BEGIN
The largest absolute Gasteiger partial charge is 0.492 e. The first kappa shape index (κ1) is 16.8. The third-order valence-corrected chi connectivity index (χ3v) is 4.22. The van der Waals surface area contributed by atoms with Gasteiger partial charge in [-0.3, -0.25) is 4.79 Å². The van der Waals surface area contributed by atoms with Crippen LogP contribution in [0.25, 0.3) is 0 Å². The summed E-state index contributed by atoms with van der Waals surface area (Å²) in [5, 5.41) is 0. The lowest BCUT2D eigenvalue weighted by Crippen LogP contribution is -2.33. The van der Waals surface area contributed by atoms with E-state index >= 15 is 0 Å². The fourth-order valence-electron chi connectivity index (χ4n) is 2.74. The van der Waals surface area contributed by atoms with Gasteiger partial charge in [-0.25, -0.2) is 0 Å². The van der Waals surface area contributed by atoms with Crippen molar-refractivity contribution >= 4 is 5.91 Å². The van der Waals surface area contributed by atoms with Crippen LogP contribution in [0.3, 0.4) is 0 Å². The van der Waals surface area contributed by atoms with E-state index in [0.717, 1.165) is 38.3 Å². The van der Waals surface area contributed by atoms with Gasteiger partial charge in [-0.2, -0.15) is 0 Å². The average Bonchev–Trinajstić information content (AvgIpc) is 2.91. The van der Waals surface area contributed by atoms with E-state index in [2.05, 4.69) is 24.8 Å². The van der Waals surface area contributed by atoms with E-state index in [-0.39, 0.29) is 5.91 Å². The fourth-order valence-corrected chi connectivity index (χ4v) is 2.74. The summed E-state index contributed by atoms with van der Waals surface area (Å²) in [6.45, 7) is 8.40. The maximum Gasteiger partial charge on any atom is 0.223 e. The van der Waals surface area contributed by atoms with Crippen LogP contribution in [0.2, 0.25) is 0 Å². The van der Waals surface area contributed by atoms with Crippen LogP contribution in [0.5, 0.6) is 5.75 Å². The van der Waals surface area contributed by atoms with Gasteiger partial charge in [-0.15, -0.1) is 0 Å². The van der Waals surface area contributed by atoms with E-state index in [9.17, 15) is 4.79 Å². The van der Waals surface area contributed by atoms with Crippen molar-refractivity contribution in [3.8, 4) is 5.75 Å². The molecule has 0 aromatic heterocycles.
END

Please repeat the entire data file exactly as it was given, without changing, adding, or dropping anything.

The largest absolute Gasteiger partial charge is 0.492 e. The first kappa shape index (κ1) is 16.8. The third-order valence-corrected chi connectivity index (χ3v) is 4.22. The van der Waals surface area contributed by atoms with Gasteiger partial charge in [-0.3, -0.25) is 4.79 Å². The van der Waals surface area contributed by atoms with Crippen LogP contribution in [0.25, 0.3) is 0 Å². The summed E-state index contributed by atoms with van der Waals surface area (Å²) in [5, 5.41) is 0. The lowest BCUT2D eigenvalue weighted by Crippen LogP contribution is -2.33. The van der Waals surface area contributed by atoms with E-state index >= 15 is 0 Å². The fourth-order valence-electron chi connectivity index (χ4n) is 2.74. The van der Waals surface area contributed by atoms with Gasteiger partial charge in [-0.25, -0.2) is 0 Å². The van der Waals surface area contributed by atoms with Crippen molar-refractivity contribution >= 4 is 5.91 Å². The van der Waals surface area contributed by atoms with Crippen LogP contribution in [0.3, 0.4) is 0 Å². The van der Waals surface area contributed by atoms with E-state index in [0.717, 1.165) is 38.3 Å². The van der Waals surface area contributed by atoms with Gasteiger partial charge in [-0.2, -0.15) is 0 Å². The average Bonchev–Trinajstić information content (AvgIpc) is 2.91. The van der Waals surface area contributed by atoms with E-state index in [2.05, 4.69) is 24.8 Å². The van der Waals surface area contributed by atoms with E-state index in [-0.39, 0.29) is 5.91 Å². The fourth-order valence-corrected chi connectivity index (χ4v) is 2.74. The summed E-state index contributed by atoms with van der Waals surface area (Å²) in [6.45, 7) is 8.40. The maximum Gasteiger partial charge on any atom is 0.223 e. The van der Waals surface area contributed by atoms with Crippen LogP contribution in [0.2, 0.25) is 0 Å². The van der Waals surface area contributed by atoms with Crippen LogP contribution in [0.5, 0.6) is 5.75 Å². The van der Waals surface area contributed by atoms with Gasteiger partial charge in [-0.15, -0.1) is 0 Å². The van der Waals surface area contributed by atoms with E-state index in [9.17, 15) is 4.79 Å². The van der Waals surface area contributed by atoms with Crippen molar-refractivity contribution in [3.8, 4) is 5.75 Å². The molecule has 0 aromatic heterocycles.